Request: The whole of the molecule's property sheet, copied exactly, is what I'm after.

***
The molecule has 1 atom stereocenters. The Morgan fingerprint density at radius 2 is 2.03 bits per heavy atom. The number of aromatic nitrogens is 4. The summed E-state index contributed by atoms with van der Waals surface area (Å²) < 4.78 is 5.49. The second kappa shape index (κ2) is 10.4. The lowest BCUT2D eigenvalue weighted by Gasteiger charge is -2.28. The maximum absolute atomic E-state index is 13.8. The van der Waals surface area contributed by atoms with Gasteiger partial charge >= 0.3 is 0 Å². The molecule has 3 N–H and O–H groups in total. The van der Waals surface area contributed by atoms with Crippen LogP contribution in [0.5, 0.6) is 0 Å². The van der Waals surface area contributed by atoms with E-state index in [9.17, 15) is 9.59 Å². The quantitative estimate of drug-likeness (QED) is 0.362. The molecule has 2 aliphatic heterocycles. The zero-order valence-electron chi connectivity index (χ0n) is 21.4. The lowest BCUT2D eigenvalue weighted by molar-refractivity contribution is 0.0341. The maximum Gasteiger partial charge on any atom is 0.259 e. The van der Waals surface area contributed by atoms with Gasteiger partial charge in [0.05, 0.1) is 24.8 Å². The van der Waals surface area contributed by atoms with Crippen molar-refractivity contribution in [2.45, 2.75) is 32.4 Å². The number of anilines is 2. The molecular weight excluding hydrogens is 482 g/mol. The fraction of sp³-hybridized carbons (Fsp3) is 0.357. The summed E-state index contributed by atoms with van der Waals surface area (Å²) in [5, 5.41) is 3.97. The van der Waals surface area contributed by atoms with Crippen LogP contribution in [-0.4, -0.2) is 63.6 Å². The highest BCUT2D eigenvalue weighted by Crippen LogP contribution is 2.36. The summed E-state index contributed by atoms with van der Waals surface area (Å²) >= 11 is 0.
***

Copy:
The molecule has 1 atom stereocenters. The Morgan fingerprint density at radius 2 is 2.03 bits per heavy atom. The number of aromatic nitrogens is 4. The summed E-state index contributed by atoms with van der Waals surface area (Å²) < 4.78 is 5.49. The second kappa shape index (κ2) is 10.4. The lowest BCUT2D eigenvalue weighted by Gasteiger charge is -2.28. The maximum absolute atomic E-state index is 13.8. The van der Waals surface area contributed by atoms with Gasteiger partial charge >= 0.3 is 0 Å². The molecule has 3 N–H and O–H groups in total. The van der Waals surface area contributed by atoms with Crippen LogP contribution in [0.5, 0.6) is 0 Å². The van der Waals surface area contributed by atoms with E-state index in [9.17, 15) is 9.59 Å². The quantitative estimate of drug-likeness (QED) is 0.362. The molecule has 2 aliphatic heterocycles. The zero-order valence-electron chi connectivity index (χ0n) is 21.4. The lowest BCUT2D eigenvalue weighted by molar-refractivity contribution is 0.0341. The maximum Gasteiger partial charge on any atom is 0.259 e. The van der Waals surface area contributed by atoms with Gasteiger partial charge in [0.05, 0.1) is 24.8 Å². The van der Waals surface area contributed by atoms with Crippen molar-refractivity contribution in [2.45, 2.75) is 32.4 Å². The number of anilines is 2. The molecular weight excluding hydrogens is 482 g/mol. The fraction of sp³-hybridized carbons (Fsp3) is 0.357. The summed E-state index contributed by atoms with van der Waals surface area (Å²) in [5, 5.41) is 3.97. The van der Waals surface area contributed by atoms with Crippen LogP contribution in [-0.4, -0.2) is 63.6 Å². The highest BCUT2D eigenvalue weighted by Crippen LogP contribution is 2.36. The summed E-state index contributed by atoms with van der Waals surface area (Å²) >= 11 is 0.